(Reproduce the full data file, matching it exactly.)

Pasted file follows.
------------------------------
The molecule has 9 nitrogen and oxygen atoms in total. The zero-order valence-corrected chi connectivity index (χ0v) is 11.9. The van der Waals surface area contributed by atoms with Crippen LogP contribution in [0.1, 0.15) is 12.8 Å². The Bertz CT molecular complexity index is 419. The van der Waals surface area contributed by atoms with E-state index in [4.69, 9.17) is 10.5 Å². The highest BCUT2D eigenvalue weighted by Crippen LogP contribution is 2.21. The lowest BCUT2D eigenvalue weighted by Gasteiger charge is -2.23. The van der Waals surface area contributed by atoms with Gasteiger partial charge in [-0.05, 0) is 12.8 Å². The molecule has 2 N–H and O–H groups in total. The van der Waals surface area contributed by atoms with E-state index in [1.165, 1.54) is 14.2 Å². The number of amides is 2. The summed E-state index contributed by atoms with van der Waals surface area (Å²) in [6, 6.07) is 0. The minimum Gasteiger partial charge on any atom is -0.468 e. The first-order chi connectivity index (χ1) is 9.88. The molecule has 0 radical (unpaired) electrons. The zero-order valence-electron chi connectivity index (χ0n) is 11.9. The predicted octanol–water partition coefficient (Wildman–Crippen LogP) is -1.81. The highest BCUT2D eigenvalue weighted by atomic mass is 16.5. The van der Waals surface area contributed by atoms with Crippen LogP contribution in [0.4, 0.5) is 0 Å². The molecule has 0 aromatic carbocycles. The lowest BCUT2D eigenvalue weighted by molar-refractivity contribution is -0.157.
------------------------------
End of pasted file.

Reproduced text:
The molecule has 9 nitrogen and oxygen atoms in total. The zero-order valence-corrected chi connectivity index (χ0v) is 11.9. The van der Waals surface area contributed by atoms with Crippen LogP contribution in [0.1, 0.15) is 12.8 Å². The Bertz CT molecular complexity index is 419. The van der Waals surface area contributed by atoms with E-state index in [4.69, 9.17) is 10.5 Å². The highest BCUT2D eigenvalue weighted by Crippen LogP contribution is 2.21. The lowest BCUT2D eigenvalue weighted by Gasteiger charge is -2.23. The van der Waals surface area contributed by atoms with Gasteiger partial charge in [-0.05, 0) is 12.8 Å². The molecule has 2 N–H and O–H groups in total. The van der Waals surface area contributed by atoms with E-state index in [1.165, 1.54) is 14.2 Å². The number of amides is 2. The summed E-state index contributed by atoms with van der Waals surface area (Å²) in [6, 6.07) is 0. The minimum Gasteiger partial charge on any atom is -0.468 e. The first-order chi connectivity index (χ1) is 9.88. The molecule has 0 radical (unpaired) electrons. The zero-order valence-electron chi connectivity index (χ0n) is 11.9. The predicted octanol–water partition coefficient (Wildman–Crippen LogP) is -1.81. The highest BCUT2D eigenvalue weighted by atomic mass is 16.5. The van der Waals surface area contributed by atoms with Crippen LogP contribution in [0.4, 0.5) is 0 Å². The molecule has 0 aromatic carbocycles. The lowest BCUT2D eigenvalue weighted by molar-refractivity contribution is -0.157.